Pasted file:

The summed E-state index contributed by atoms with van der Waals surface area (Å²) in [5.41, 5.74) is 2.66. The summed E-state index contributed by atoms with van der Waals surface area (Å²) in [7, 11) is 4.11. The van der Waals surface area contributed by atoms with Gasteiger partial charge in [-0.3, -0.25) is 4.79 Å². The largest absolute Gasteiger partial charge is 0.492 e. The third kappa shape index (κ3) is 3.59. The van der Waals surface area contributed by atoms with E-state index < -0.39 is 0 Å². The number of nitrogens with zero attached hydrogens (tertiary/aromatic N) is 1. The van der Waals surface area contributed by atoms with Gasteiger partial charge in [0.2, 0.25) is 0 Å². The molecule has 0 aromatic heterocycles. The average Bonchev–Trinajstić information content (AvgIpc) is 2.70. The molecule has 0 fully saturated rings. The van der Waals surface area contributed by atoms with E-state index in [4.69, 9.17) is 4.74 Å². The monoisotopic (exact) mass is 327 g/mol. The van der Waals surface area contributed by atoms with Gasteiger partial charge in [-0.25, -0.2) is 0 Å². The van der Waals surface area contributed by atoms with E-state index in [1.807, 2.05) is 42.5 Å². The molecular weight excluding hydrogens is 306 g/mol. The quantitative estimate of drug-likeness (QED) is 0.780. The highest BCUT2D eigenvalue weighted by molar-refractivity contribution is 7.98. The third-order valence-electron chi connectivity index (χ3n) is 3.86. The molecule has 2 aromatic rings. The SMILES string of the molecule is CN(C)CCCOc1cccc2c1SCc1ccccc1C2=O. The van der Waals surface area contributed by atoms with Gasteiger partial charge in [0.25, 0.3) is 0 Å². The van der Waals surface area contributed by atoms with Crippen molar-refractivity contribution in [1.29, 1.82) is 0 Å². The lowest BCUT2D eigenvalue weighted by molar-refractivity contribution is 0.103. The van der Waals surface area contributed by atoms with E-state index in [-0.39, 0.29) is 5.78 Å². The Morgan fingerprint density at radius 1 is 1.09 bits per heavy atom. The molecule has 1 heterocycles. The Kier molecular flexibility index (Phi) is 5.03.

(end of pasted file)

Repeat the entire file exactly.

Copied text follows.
The summed E-state index contributed by atoms with van der Waals surface area (Å²) in [5.41, 5.74) is 2.66. The summed E-state index contributed by atoms with van der Waals surface area (Å²) in [7, 11) is 4.11. The van der Waals surface area contributed by atoms with Gasteiger partial charge in [-0.3, -0.25) is 4.79 Å². The largest absolute Gasteiger partial charge is 0.492 e. The third kappa shape index (κ3) is 3.59. The van der Waals surface area contributed by atoms with E-state index < -0.39 is 0 Å². The number of nitrogens with zero attached hydrogens (tertiary/aromatic N) is 1. The van der Waals surface area contributed by atoms with Gasteiger partial charge in [0.2, 0.25) is 0 Å². The molecule has 0 aromatic heterocycles. The average Bonchev–Trinajstić information content (AvgIpc) is 2.70. The molecule has 0 fully saturated rings. The van der Waals surface area contributed by atoms with E-state index in [4.69, 9.17) is 4.74 Å². The monoisotopic (exact) mass is 327 g/mol. The van der Waals surface area contributed by atoms with Gasteiger partial charge in [-0.25, -0.2) is 0 Å². The van der Waals surface area contributed by atoms with E-state index in [1.807, 2.05) is 42.5 Å². The molecular weight excluding hydrogens is 306 g/mol. The quantitative estimate of drug-likeness (QED) is 0.780. The highest BCUT2D eigenvalue weighted by molar-refractivity contribution is 7.98. The third-order valence-electron chi connectivity index (χ3n) is 3.86. The molecule has 2 aromatic rings. The SMILES string of the molecule is CN(C)CCCOc1cccc2c1SCc1ccccc1C2=O. The van der Waals surface area contributed by atoms with Gasteiger partial charge in [0.25, 0.3) is 0 Å². The van der Waals surface area contributed by atoms with Crippen molar-refractivity contribution in [1.29, 1.82) is 0 Å². The lowest BCUT2D eigenvalue weighted by molar-refractivity contribution is 0.103. The van der Waals surface area contributed by atoms with E-state index in [-0.39, 0.29) is 5.78 Å². The Morgan fingerprint density at radius 1 is 1.09 bits per heavy atom. The molecule has 1 heterocycles. The Kier molecular flexibility index (Phi) is 5.03.